Archaeologists from the Collaborative Research Center (CRC) 1266 of Kiel University (CAU) and the Archaeological Institute of the Slovak Academy of Sciences (Nitra) unearthed the remains of 38 individuals in a ditch surrounding the settlement during this year’s excavation in Vráble, Slovakia. Their well-preserved skeletons were jumbled together, and all of them, with the exception of a young child, were missing their heads.
Future investigations will focus on how, when, and why these people’s heads were removed. The team discovered headless skeletons there last year. “We assumed to find more human skeletons, but this exceeded all imaginations,” reports project leader Prof. Dr. Martin Furholt.
An important Neolithic settlement site
A significant Neolithic settlement site Vráble-Ve’lke Lehemby (5,250-4,950 BCE) was one of the largest Early Neolithic settlement in Central Europe and has been a research focus of the CRC 1266 for several years. The archaeological artifacts are associated with the Linear Pottery Culture (LBK). Geomagnetic measurements were used to identify 313 houses in three neighboring villages. Up to 80 houses were inhabited at the same time, which was an exceptional population density for the time period.
The southwestern of the three settlements was separated from the others by a 1.3 km-long double ditch. Some areas were reinforced with palisades, which should not be interpreted as a defensive structure, but rather as a boundary marking of the village area.
During the summer of 2022, the Slovak-German team discovered the remains of at least 38 people distributed across an area of around 15 square meters. One on top of the other, side by side, stretched out on their stomachs, crouched on their sides, on their backs with their limbs splayed out—the position of the skeletons does not suggest that the dead were carefully buried. Instead, the positions indicate that the majority of them were thrown or rolled into the ditch.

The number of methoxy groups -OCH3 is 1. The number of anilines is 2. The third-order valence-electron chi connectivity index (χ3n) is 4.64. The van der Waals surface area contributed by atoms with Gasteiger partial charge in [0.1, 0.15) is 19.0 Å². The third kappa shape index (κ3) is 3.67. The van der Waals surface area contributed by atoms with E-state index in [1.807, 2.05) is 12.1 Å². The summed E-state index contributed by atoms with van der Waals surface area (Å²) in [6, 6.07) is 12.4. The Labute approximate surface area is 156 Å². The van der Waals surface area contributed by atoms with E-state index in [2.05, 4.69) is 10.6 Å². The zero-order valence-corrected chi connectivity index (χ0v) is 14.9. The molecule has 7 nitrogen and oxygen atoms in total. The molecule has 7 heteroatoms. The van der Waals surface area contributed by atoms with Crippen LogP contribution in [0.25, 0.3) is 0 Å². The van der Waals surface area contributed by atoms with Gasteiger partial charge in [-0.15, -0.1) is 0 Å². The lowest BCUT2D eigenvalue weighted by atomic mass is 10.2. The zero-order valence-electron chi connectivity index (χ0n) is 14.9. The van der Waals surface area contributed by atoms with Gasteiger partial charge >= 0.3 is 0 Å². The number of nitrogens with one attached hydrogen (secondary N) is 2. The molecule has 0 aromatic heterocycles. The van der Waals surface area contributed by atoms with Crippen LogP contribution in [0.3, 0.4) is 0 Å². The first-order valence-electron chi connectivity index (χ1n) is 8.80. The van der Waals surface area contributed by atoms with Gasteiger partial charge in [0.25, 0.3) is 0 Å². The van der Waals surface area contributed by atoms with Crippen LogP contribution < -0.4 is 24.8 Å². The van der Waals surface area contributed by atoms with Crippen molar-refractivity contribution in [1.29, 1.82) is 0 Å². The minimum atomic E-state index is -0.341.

With the exception of one infant, all of them are missing their heads, including their lower jaws. “In mass graves with an unclear positioning, the identification of an individual is usually based on the skull, so for us this year’s find represents a particularly challenging excavation situation,” explains Martin Furholt.
Many unresolved questions: massacre, head-hunters, or peaceful skull cult
While the skeletons were being found, the first questions arose: Were these people killed violently, perhaps even decapitated? How and when were the heads removed? Or did the removal of the heads take place only after the corpses had decomposed? Are there any indications of the causes of death, such as disease? In what order were they placed into the ditch, could they have died at the same time? Or is it not a single mass burial at all, but the result of several events, perhaps even over many generations? A few clues to answering these questions already exist.
“Several individual bones out of anatomical position suggest that the temporal sequence might have been more complex. It is possible that already-skeletonized bodies were pushed into the middle of the trench to make room for new ones,” anthropologist Dr. Katharina Fuchs of Kiel University elaborates.
“In some skeletons, the first cervical vertebra is preserved, indicating careful removal of the head rather than beheading in the violent, ruthless sense—but these are all very preliminary observations that remain to be confirmed with further investigation.”
Interdisciplinary examinations of the skeletons should provide answers
An important part of the further research is to find out more about the dead. Were they all of a similar age or a cross-section of society? Were they related to each other or to other Vráble dead? Were they natives or did they come from far away? Did they share a similar diet? Can any social significance be inferred from the treatment of the dead?
Answers can only be found in the interaction of detailed archaeological and osteological investigations, aDNA analyses, radiocarbon dating, and stable isotope analyses. The Kiel interdisciplinary research network of the Johanna Mestorf Academy, the CRC 1266, and the Cluster of Excellence ROOTS, in collaboration with the Slowakian Academy of Sciences in Nitra, offers excellent conditions for this further research.
Further considerations on meaning and interpretation are only meaningful based on such interdisciplinary research results.
“It may seem obvious to assume a massacre with human sacrifices, perhaps even in connection with magical or religious ideas. Warlike conflicts may also play a role, for example, conflicts between village communities, or even within this large settlement. Did these people fall victim to head-hunters, or did their fellow villagers practice a special death cult that had nothing to do with interpersonal violence? There are many possibilities and it is important to remain open to new insights and ideas. But it is indisputable that this find is absolutely unique for the European Neolithic so far,” explains project leader Dr. Maria Wunderlich. — Kiel University